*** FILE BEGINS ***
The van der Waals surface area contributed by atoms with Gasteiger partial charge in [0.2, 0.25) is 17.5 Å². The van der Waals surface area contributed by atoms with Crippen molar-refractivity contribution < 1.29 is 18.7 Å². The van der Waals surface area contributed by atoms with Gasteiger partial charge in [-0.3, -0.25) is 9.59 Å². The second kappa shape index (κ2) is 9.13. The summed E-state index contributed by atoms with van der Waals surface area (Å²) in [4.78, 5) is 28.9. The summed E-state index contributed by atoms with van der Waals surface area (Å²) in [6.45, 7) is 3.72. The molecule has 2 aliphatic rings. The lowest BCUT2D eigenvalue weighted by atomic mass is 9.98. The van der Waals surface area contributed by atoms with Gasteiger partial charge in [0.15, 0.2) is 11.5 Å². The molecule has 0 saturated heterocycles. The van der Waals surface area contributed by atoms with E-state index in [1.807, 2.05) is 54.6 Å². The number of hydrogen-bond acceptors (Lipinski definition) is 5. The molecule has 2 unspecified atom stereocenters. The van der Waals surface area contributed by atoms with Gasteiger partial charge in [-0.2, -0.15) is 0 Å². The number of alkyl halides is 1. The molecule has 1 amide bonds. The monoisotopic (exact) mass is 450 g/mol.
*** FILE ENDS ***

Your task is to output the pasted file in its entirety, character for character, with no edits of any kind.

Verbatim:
The van der Waals surface area contributed by atoms with Gasteiger partial charge in [0.2, 0.25) is 17.5 Å². The van der Waals surface area contributed by atoms with Crippen molar-refractivity contribution < 1.29 is 18.7 Å². The van der Waals surface area contributed by atoms with Gasteiger partial charge in [-0.3, -0.25) is 9.59 Å². The second kappa shape index (κ2) is 9.13. The summed E-state index contributed by atoms with van der Waals surface area (Å²) in [4.78, 5) is 28.9. The summed E-state index contributed by atoms with van der Waals surface area (Å²) in [6.45, 7) is 3.72. The molecule has 2 aliphatic rings. The lowest BCUT2D eigenvalue weighted by atomic mass is 9.98. The van der Waals surface area contributed by atoms with Gasteiger partial charge in [0.15, 0.2) is 11.5 Å². The molecule has 0 saturated heterocycles. The van der Waals surface area contributed by atoms with E-state index in [1.807, 2.05) is 54.6 Å². The number of hydrogen-bond acceptors (Lipinski definition) is 5. The molecule has 2 unspecified atom stereocenters. The van der Waals surface area contributed by atoms with Gasteiger partial charge in [-0.2, -0.15) is 0 Å². The number of alkyl halides is 1. The molecule has 1 amide bonds. The monoisotopic (exact) mass is 450 g/mol.